Neck Pain/Torticollis

63 Neck Pain/Torticollis

Kristin B. Gendron

Neck pain and torticollis (or “wry neck”) can be a result of disease of the musculoskeletal system or multiple other organ systems and may occur separately or concurrently. Degenerative disease of the cervical spine, disk herniation, and muscular strain are common causes of neck pain, but it is important to keep in mind that infectious, rheumatologic, and neoplastic etiologies among others can cause similar symptoms. Important factors in distinguishing the origin and type of neck pain include history pertaining to the onset of the pain, severity, timing (daytime vs nocturnal), and associated symptoms (fevers, chills, neurological symptoms, throat pain).

Torticollis in adults is often due to abnormalities of the atlantoaxial (C1–C2) joint or adjacent tissues, in which case it is usually accompanied by neck pain. However, torticollis may also be due to a generalized or focal dystonia, pharmacological effects, or other causes.

Neck pain that is aching in quality, worse with activity, and associated with decreased range of motion can be caused by the following:

image Cervical spondylosis (cervical osteoarthritis): May present as neck pain alone, with radiculopathy (arm pain due to nerve root compression, often relieved by placing the affected hand on the head), or with cervical myelopathy (loss of manual dexterity, palmar paresthesias, subtle gait disturbance, possible urinary incontinence)

image Cervical disk herniation: Presents in younger patients and may cause cervical radiculopathy

image Cervical strain (muscular or ligamentous): Presents with nonradicular, non-focal neck pain anywhere from the skull base to the cervicothoracic junction. It may be associated with muscle spasms, occipital headaches, fatigue, irritability, and sleep disturbance.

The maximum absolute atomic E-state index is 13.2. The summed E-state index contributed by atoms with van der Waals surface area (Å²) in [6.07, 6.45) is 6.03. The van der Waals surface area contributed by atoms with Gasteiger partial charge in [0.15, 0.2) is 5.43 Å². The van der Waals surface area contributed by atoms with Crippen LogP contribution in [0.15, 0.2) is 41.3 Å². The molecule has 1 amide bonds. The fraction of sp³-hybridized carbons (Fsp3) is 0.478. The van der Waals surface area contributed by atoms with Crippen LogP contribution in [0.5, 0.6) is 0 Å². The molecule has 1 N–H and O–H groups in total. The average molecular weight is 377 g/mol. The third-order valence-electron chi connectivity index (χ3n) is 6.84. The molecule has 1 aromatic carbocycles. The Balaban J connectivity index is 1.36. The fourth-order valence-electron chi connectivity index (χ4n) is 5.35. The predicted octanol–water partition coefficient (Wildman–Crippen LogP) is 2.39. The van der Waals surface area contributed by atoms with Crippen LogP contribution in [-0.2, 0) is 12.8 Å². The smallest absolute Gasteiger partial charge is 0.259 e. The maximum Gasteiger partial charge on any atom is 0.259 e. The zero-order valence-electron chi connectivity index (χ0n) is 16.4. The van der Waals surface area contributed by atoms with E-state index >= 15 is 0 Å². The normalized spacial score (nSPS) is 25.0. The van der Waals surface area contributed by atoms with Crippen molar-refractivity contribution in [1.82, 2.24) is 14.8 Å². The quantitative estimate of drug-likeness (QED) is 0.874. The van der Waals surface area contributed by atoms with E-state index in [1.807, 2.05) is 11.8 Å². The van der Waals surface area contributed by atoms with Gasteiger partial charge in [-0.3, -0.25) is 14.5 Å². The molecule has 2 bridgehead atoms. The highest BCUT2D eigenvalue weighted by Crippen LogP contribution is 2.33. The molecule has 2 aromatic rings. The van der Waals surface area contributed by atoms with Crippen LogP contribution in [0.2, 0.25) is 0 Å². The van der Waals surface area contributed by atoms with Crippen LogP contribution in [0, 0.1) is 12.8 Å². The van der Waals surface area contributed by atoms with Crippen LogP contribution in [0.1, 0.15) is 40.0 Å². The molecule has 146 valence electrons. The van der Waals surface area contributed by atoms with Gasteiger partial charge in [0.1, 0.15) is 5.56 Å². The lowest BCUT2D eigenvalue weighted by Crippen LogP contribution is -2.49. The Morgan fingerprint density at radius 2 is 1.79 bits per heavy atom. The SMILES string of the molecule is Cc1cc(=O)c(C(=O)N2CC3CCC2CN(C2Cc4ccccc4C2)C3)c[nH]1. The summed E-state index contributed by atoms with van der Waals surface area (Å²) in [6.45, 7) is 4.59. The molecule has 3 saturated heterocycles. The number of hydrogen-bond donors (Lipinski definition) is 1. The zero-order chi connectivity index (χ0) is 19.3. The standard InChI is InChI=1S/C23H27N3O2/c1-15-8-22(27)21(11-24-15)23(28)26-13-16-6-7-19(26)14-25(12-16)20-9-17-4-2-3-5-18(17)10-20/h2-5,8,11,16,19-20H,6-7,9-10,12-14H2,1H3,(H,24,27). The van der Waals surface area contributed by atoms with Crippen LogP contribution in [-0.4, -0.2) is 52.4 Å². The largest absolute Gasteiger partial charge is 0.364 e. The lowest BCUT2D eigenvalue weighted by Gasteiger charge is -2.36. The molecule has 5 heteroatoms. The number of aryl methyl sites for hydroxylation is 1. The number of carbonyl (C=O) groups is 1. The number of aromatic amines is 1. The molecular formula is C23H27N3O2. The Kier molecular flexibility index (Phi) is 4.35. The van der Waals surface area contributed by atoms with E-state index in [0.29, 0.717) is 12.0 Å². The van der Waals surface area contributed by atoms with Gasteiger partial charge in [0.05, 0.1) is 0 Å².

image Flexion-extension injury (“whiplash”). Most commonly after car accident. Symptoms may present minutes to hours after injury.

image Cervical spine fracture: May be posttraumatic or secondary to tumors. Injuries causing fractures usually involve axial compression, hyperextension, or flexion-type trauma. It is important to consider malignancies that can metastasize to bone (breast, prostate, lung, kidney, stomach).

image Atlantoaxial subluxation with or without basilar invagination (brainstem compression). This may be seen with trisomy 21 (Down syndrome), rheumatoid arthritis, and congenital odontoid anomalies. May present as untoward amount of flexion, posterior skull pain, torticollis, and numbness and paresthesias in the ulnar distribution.

Neck pain with morning stiffness that improves with activity can be caused by the following:

image Rheumatologic disease: Autoimmune disease causing inflammation and eventual ersion of synovial membranes, ligaments, and cartilages.

image Fibromyalgia: Pain tends to be more diffuse, though patients often have multiple tender points throughout their body.

image Polymyalgia rheumatica (neck, shoulder girdle, and pelvic girdle pain and stiffness): Important to keep in mind because up to 15% of cases are associated with temporal arteritis (eg, giant cell arteritis), which warrants aggressive therapy with high-dose steroids due to the risk of blindness.

image Spondyloarthropathies (ankylosing spondylitis, Reiter syndrome/reactive arthritis, psoriatic arthritis, enteropathic arthritis): Cervical spine involvement is uncommon and is generally preceded by lumbar and thoracic disease, though early involvement may be seen in women.

image Crowned dens syndrome (microcrystalline deposition in the cruciform ligament): Causes acute and chronic cervical pain and morning stiffness. Should be in the differential diagnosis for polymyalgia rheumatica. Computed tomographic findings are subtle, so high-resolution imaging of C1–C2 is recommended.

Neck pain in association with dysphagia, sore throat can arise from the following:

Jun 5, 2016 | Posted by in OTOLARYNGOLOGY | Comments Off on Neck Pain/Torticollis
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